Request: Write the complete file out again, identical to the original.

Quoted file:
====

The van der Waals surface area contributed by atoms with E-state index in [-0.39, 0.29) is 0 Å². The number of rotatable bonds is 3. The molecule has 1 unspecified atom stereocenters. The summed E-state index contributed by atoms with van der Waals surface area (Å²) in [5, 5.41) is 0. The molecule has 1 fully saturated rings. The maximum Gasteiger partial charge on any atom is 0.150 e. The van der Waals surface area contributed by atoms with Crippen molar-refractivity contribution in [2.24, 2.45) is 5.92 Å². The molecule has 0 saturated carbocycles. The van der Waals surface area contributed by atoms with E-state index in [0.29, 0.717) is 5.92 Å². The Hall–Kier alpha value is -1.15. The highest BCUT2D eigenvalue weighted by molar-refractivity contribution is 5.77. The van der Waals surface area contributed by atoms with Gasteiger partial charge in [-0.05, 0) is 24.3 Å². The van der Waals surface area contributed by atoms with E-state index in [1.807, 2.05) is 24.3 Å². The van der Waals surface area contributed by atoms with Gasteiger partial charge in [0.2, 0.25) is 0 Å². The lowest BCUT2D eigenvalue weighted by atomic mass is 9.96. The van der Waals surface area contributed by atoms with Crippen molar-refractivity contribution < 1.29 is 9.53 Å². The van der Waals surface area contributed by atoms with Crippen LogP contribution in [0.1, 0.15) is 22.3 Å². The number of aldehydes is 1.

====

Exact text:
The van der Waals surface area contributed by atoms with E-state index in [-0.39, 0.29) is 0 Å². The number of rotatable bonds is 3. The molecule has 1 unspecified atom stereocenters. The summed E-state index contributed by atoms with van der Waals surface area (Å²) in [5, 5.41) is 0. The molecule has 1 fully saturated rings. The maximum Gasteiger partial charge on any atom is 0.150 e. The van der Waals surface area contributed by atoms with Crippen molar-refractivity contribution in [2.24, 2.45) is 5.92 Å². The molecule has 0 saturated carbocycles. The van der Waals surface area contributed by atoms with E-state index in [0.29, 0.717) is 5.92 Å². The Hall–Kier alpha value is -1.15. The highest BCUT2D eigenvalue weighted by molar-refractivity contribution is 5.77. The van der Waals surface area contributed by atoms with Gasteiger partial charge in [-0.05, 0) is 24.3 Å². The van der Waals surface area contributed by atoms with E-state index in [1.807, 2.05) is 24.3 Å². The van der Waals surface area contributed by atoms with Gasteiger partial charge in [0.2, 0.25) is 0 Å². The lowest BCUT2D eigenvalue weighted by atomic mass is 9.96. The van der Waals surface area contributed by atoms with Crippen molar-refractivity contribution < 1.29 is 9.53 Å². The van der Waals surface area contributed by atoms with Crippen LogP contribution in [0.1, 0.15) is 22.3 Å². The number of aldehydes is 1.